Coppola: Still Scratching My Head About The Hall Of Fame

Here we go again and talking about the Hall of Fame voting. This year, the voters are being asked to evaluate catcher Ivan Rodriguez for induction and worthy with a very good career and “Pudge” should get in.

Yes there is some mention of possible PEDs with “Pudge”, but who doesn’t have those questions hanging over them in baseball today? We hear all the pros and cons as to who should get in and who should not, and we all look at stats to help with our decision.

My problem, is that there are so many new scientific stats being used to evaluate players and the fact that now they are being used to evaluate the careers of legends, like Babe Ruth, Mickey Mantle and other greats of the game, well that just makes me cringe.

Seeing that Rodriguez is being talked about, lets look at HOF catchers. I just read a list of the greatest catchers ever as per Baseball-Reference, (the know all stat guide to baseball) where they use saber metrics to evaluate players.

They list the best catchers ever as follows: Johnny Bench, Gary Carter, Ivan Rodriguez, Carlton Fisk, Yogi Berra, and Mike Piazza. In that order. Yes you heard it, Berra at number five. I saw everyone of these players, before all of these new stats were the tools for evaluation. They were all great players. BUT !!

If scouts had used saber metrics to evaluate Yogi, he would of been a second string catcher for the Hokkaido Nippon-Ham Fighters in Japan. And boy would that of been fun listening to his Yogisms about the customs over there.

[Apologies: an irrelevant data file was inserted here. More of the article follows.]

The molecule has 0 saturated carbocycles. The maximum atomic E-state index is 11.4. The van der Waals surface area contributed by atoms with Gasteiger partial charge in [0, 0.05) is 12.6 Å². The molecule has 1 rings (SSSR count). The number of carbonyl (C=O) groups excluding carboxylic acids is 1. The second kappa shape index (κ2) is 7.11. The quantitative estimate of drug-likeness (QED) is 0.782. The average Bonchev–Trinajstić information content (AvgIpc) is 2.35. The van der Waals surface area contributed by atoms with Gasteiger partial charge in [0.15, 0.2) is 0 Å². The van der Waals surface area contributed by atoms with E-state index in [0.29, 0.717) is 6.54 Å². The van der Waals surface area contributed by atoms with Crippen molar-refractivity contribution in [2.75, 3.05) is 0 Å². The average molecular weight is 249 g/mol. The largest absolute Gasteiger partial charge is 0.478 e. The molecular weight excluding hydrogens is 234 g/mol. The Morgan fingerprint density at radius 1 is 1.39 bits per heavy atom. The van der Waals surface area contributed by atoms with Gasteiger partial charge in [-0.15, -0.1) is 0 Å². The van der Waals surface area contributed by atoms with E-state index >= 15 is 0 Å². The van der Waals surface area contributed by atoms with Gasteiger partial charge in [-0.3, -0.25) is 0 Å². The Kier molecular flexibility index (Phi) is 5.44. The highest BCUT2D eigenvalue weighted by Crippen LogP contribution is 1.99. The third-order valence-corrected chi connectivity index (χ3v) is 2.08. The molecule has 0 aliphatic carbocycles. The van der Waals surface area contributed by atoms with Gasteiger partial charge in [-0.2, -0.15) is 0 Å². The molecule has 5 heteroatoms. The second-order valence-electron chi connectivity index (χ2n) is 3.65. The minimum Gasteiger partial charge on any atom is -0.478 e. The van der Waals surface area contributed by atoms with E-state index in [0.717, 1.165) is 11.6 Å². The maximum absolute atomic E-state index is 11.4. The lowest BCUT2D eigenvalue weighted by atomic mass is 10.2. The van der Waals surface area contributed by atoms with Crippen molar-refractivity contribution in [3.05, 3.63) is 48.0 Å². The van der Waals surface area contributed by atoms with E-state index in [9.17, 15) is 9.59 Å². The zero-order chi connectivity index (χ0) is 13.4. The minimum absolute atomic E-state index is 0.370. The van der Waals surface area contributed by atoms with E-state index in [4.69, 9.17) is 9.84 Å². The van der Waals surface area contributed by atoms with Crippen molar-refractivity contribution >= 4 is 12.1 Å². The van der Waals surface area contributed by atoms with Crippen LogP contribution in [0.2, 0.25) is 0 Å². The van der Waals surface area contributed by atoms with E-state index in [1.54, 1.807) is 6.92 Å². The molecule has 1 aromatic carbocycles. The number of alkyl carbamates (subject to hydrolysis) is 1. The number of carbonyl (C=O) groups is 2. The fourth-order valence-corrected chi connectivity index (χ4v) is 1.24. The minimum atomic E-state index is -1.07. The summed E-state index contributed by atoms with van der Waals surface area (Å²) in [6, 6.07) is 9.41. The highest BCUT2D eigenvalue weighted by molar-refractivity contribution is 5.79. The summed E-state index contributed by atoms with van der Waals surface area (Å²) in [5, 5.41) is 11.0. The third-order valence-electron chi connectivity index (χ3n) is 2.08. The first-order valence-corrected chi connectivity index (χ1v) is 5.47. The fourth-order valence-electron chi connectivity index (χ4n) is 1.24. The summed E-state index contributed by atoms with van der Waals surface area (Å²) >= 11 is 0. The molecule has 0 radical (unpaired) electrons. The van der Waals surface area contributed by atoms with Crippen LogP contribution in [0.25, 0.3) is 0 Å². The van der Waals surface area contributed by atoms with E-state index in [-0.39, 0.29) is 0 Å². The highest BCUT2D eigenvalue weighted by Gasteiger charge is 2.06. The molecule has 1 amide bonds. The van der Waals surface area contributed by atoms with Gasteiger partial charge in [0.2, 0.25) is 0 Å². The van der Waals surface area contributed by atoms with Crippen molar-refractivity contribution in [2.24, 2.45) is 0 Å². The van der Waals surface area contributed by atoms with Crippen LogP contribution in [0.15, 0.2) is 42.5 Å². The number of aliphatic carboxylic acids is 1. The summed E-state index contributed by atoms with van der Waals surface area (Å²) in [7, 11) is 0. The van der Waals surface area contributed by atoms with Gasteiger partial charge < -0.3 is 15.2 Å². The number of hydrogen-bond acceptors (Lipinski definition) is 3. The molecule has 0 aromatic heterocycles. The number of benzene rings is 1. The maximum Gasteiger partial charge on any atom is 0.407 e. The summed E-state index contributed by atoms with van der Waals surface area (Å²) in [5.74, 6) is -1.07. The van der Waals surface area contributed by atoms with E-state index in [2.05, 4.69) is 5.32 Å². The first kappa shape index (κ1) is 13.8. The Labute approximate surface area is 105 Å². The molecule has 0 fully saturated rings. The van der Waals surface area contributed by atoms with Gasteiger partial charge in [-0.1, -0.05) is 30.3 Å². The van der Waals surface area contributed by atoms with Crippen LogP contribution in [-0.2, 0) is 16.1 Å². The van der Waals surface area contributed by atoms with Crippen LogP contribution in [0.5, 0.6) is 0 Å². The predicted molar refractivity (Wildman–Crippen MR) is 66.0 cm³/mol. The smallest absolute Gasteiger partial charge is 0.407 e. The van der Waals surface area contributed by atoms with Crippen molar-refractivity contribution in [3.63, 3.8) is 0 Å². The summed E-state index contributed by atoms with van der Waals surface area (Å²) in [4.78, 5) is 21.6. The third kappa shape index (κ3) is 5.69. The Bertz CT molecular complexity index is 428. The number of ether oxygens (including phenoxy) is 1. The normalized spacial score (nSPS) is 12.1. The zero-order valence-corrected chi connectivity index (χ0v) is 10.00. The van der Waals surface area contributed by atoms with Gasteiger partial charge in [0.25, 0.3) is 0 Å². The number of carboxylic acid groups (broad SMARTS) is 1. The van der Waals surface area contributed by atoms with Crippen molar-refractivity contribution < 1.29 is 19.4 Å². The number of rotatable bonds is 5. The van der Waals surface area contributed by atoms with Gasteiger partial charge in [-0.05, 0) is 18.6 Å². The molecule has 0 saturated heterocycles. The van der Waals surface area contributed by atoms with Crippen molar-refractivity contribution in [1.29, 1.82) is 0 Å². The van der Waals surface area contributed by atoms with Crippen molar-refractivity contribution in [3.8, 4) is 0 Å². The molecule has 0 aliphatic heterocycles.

It worries me to think that a possible great player will be passed over today, because his numbers are not good. Did any of these stat-men ever see Yogi play? Under the new stat for “Plate Discipline”, Yogi would of scored very low as he would swing at lots of pitches out of the strike zone.

What it doesn’t tell them is that he would hit them for extra bases. Hence the term, “Bad Ball Hitter”, something Yogi made into an art form.

How about calling the only perfect game in a world series for Don Larson, a journeyman who didn’t even know he was pitching that day until he saw the game ball in his glove in front of his locker. Yogi guided Larson through a lineup of future Hall of Fame, heavy hitting Dodgers, who were coming off of their first WS win the year before.

Yogi only caught one HOF pitcher over that long stretch of Yankee championships (Whitey Ford). Most of the rest were middle of the road pitchers, who he made into winners.That my friends is a great catcher. Without Yogi, the Yankees don’t win all those pennants and World Series championships. 

All of the catchers ranked by stats ahead of Berra were great, but how about these stats: Bench 2 MVP’s, 4 World Series and 2 rings, Carter zero MVP’s, 1 WS and 1 ring, Rodriguez 1 MVP, 2 WS and 1 ring, Carlton Fisk zero MVPs, 1 WS and no ring. Yogi amassed three MVP’s, 14 World Series and 10 rings. Combined, those guys had  three MVP’s, eight WS and four  rings. I rest my case!

So take your WAR and piece this together stat-men. Add up all those rings, multiply it by all those pennants, factor in those MVP’s and there you have your new mathematical formula or stat for evaluating a real Hall of Fame Legend.

Take all those other pie charts and scientific, complex math formulas and use them to find a way to make me grow hair being that I lost it all scratching my head, while trying to figure out all these stats about the game of baseball.

William Coppola is in is 40th year in the game of baseball. He has been a coach, instructor and advanced scout

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